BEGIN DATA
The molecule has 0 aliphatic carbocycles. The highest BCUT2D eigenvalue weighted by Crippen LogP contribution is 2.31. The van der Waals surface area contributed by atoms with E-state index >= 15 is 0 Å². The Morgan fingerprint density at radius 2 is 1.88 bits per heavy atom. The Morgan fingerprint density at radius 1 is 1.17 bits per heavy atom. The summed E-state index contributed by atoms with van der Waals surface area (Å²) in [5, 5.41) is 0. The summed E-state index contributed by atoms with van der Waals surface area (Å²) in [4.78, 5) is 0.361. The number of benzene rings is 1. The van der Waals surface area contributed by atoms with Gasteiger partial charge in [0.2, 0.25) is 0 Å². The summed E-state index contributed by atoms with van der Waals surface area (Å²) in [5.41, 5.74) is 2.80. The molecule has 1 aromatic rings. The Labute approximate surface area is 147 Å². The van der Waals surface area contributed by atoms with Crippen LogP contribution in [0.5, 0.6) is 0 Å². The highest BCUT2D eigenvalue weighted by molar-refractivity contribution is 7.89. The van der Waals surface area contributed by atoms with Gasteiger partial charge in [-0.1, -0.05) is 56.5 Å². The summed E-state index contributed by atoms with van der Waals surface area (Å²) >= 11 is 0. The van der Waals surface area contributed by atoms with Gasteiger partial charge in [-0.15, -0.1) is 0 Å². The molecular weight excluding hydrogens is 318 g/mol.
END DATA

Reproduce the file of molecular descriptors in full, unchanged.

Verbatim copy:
The molecule has 0 aliphatic carbocycles. The highest BCUT2D eigenvalue weighted by Crippen LogP contribution is 2.31. The van der Waals surface area contributed by atoms with E-state index >= 15 is 0 Å². The Morgan fingerprint density at radius 2 is 1.88 bits per heavy atom. The Morgan fingerprint density at radius 1 is 1.17 bits per heavy atom. The summed E-state index contributed by atoms with van der Waals surface area (Å²) in [5, 5.41) is 0. The summed E-state index contributed by atoms with van der Waals surface area (Å²) in [4.78, 5) is 0.361. The number of benzene rings is 1. The van der Waals surface area contributed by atoms with Gasteiger partial charge in [0.2, 0.25) is 0 Å². The summed E-state index contributed by atoms with van der Waals surface area (Å²) in [5.41, 5.74) is 2.80. The molecule has 1 aromatic rings. The Labute approximate surface area is 147 Å². The van der Waals surface area contributed by atoms with Crippen LogP contribution in [0.5, 0.6) is 0 Å². The highest BCUT2D eigenvalue weighted by molar-refractivity contribution is 7.89. The van der Waals surface area contributed by atoms with Gasteiger partial charge in [-0.1, -0.05) is 56.5 Å². The summed E-state index contributed by atoms with van der Waals surface area (Å²) >= 11 is 0. The van der Waals surface area contributed by atoms with Gasteiger partial charge in [-0.15, -0.1) is 0 Å². The molecular weight excluding hydrogens is 318 g/mol.